View Full Version : Lincoln Precision TIG 225 Review

07-16-2013, 11:05 AM
I just bought a PT 225 and I thought I would share my thoughts of the machine for anyone looking at it as well.

For months now I have shopped and drooled over several TIG machines.
I asked many people what they thought and I mostly heard, “You have to buy Red” or “You have to buy Blue”, “NASCAR uses these”, “EAA uses those” and so on! The problem I had was, I didn't really care about all that. I wish I did. It would have made my decision much easier, but I am not really a brand loyal guy. I want value. As a matter of fact, my last truck was a Ford and I now drive a GMC. So truly I am not loyal.
I own a Synchrowave but does that mean thats all I can shop??? Of course not! This is america!
I loved my Synchrowave but lately I needed something larger. I have recently started doing more and more with aluminum projects. I wanted a TIG welder that had enough power to routinely do 1/8” to 1/4” aluminum and not break a sweat. Like most hobbyists, I also am on a budget. Even though I save a ton of money building things myself, I had to set a limit. That meant the Dynasty and Invertec were out! So was the Synchrowave 250 and the Precision TIG 275.

I finally settled on the Precision TIG 225! I purchased it from Harris Welding Supply in Monroe Oh. They were the cheapest on the web by several hundred dollars and offered free shipping. I emailed the store on a Saturday even though they were closed I got a response within a few hours. Tod, “The owner” offered a further discount if I picked it up. When I called a few days later, he answered all my questions about all the machines I was comparing. When I got there, Tod had shirts waiting for my son and I and assisted me with a problem I was having with my plasma cutter. Its a brand they didn't sell but he still worked with me, solved my problem and threw in a free inline filter for my plasma. WOW!!! That kind of service is hard to find! Well worth the long drive. Thanks Tod, we will be back!!!

I got the PT home and I was pleasantly surprised. All of the components were high quality and went together with ease. In 10 minutes I was ready to weld. The torch even comes with a collet, tungsten and cup. I opted to stay with my favorite gas lens but a nice touch. The cart is a show stopper. Very sturdy and only an inch off the ground so no lifting of the bottle. I liked this especially because I run a very large argon bottle. I attached the pre-connected safety chain, connected the regulator, pedal and torch and I was off and welding.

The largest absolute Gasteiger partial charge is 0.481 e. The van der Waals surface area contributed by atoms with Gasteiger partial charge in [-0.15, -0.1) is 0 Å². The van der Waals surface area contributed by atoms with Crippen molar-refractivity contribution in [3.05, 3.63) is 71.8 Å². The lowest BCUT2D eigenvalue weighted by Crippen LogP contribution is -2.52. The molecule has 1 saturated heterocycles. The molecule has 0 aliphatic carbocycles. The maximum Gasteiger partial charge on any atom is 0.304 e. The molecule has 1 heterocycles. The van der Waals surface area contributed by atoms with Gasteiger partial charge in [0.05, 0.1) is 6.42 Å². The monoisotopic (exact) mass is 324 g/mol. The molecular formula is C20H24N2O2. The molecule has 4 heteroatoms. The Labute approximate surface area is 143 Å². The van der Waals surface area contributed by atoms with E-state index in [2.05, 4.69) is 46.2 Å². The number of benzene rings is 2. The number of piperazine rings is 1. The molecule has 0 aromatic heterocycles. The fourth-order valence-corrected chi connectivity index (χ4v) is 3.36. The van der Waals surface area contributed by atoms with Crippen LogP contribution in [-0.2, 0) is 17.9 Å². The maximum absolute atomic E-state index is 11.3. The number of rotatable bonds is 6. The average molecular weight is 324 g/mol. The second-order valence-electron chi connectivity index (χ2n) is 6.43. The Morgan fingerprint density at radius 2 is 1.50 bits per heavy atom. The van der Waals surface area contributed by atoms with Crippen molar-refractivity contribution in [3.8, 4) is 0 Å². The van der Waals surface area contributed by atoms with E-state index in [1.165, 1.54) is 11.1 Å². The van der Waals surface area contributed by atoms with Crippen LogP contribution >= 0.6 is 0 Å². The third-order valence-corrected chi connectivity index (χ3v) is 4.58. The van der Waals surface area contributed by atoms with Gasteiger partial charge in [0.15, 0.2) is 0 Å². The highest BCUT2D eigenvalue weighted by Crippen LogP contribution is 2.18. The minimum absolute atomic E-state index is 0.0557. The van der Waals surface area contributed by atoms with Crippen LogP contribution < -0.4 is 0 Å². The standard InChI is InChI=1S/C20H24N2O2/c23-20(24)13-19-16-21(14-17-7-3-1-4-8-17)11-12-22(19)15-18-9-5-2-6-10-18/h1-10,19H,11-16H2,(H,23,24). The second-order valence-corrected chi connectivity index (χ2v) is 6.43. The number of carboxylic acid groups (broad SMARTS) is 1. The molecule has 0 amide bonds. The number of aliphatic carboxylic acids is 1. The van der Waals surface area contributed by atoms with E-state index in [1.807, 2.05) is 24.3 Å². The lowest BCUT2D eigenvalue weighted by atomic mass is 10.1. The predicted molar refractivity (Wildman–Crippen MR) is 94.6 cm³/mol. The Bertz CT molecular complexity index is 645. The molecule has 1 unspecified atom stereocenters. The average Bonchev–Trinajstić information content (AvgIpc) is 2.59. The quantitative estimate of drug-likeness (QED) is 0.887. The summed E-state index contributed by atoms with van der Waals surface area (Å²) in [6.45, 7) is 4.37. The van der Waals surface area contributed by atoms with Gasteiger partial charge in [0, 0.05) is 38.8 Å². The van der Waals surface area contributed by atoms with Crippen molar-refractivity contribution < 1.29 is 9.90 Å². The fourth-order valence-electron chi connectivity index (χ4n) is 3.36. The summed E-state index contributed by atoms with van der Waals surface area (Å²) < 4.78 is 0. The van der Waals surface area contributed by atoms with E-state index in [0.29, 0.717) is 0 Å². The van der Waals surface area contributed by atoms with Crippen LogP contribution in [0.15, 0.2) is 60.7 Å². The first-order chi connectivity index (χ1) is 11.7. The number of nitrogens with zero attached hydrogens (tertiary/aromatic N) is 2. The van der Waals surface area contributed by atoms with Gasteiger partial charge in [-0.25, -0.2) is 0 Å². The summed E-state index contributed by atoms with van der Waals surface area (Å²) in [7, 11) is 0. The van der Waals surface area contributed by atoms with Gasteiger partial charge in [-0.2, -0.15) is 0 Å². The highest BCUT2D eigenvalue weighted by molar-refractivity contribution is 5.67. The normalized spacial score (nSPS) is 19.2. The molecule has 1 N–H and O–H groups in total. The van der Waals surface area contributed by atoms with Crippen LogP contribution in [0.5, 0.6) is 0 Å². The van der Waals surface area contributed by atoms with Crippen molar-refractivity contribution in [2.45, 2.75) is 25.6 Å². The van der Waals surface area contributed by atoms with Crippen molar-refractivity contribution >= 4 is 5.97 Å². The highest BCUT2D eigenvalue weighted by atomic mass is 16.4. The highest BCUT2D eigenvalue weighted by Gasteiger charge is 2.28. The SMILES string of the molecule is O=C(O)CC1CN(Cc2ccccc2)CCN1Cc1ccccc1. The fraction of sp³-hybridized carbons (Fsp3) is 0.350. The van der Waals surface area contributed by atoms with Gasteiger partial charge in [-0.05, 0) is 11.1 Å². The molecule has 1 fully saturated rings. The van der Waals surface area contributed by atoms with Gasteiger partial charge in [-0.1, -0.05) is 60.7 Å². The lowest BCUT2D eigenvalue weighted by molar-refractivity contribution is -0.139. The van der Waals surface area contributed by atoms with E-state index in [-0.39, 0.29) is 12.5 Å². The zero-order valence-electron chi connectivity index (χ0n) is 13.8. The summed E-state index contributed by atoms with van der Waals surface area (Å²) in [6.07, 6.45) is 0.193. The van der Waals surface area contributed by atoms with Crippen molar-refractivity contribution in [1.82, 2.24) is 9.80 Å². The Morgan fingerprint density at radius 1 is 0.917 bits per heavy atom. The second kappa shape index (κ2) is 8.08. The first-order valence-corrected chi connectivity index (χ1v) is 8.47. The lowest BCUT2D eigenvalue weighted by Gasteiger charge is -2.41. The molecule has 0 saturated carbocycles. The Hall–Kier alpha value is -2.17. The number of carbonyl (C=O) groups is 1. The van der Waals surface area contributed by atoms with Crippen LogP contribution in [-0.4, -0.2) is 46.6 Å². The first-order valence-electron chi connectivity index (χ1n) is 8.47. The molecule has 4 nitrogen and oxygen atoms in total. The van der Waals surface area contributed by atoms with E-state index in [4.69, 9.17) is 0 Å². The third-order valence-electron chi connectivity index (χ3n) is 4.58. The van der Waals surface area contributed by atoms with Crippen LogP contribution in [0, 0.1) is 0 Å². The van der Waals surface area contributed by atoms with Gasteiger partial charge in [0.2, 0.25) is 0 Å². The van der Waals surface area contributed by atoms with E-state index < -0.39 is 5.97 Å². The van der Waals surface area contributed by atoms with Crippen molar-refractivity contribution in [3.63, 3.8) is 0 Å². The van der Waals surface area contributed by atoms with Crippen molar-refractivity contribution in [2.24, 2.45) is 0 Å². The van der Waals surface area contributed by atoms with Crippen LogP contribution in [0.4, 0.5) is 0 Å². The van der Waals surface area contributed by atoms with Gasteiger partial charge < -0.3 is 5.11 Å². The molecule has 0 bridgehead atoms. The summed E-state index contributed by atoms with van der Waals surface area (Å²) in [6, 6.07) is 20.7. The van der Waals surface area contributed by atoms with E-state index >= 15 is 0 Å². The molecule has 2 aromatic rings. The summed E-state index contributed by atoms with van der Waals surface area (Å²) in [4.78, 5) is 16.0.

My first weld was on .100 aluminum. I had scrap left over from a project that I just completed with my Synchrowave 180. I made a console for my boat using 3/32, 2% lanthanated tungsten and 20 CFH argon and 125A .
I used the same settings for my new PT and to my surprise I burned right through the metal. I found that this machine consistently welds much hotter and with only 80A. I looked at the set up guide and it confirmed what I just found out. The PT welds hotter. I repeated the same weld using the pulser, and what an effortless weld.

While trying a corner, lap and butt, I noticed it did an equally good job. I saw my tungsten starting to blue a little and bumped up my post flow from 15 to 17 CFH with the touch of the knob and problem solved. New tungsten stayed grey. This machine holds a really tight arc even down to 10A. I am sure it would hold tight lower if I switched too smaller tungsten.
The next weld I tried I used the pulser. If you haven't used on before they are really cool. It really helps a new TIG welder make the “Stacked dimes” effect with a simple lay wire technique. Just match your pulses to your travel speed and you look like a pro. Next tried a fusion weld on .125 steel at 20 Pulses Per Second. It made perfect little ripples crowning the edge just right. A quick buff with the flap disk and HOLA, a perfect corner.

I moved to stainless. I was very pleased with the control I was able to maintain. With in the first inch of my first weld, I was able to get great penetration and keep the edge darkening to a minimum. Routinely I was only getting color changes out to 1/4 inch off the bead. Pretty good for 1/8 inch stainless.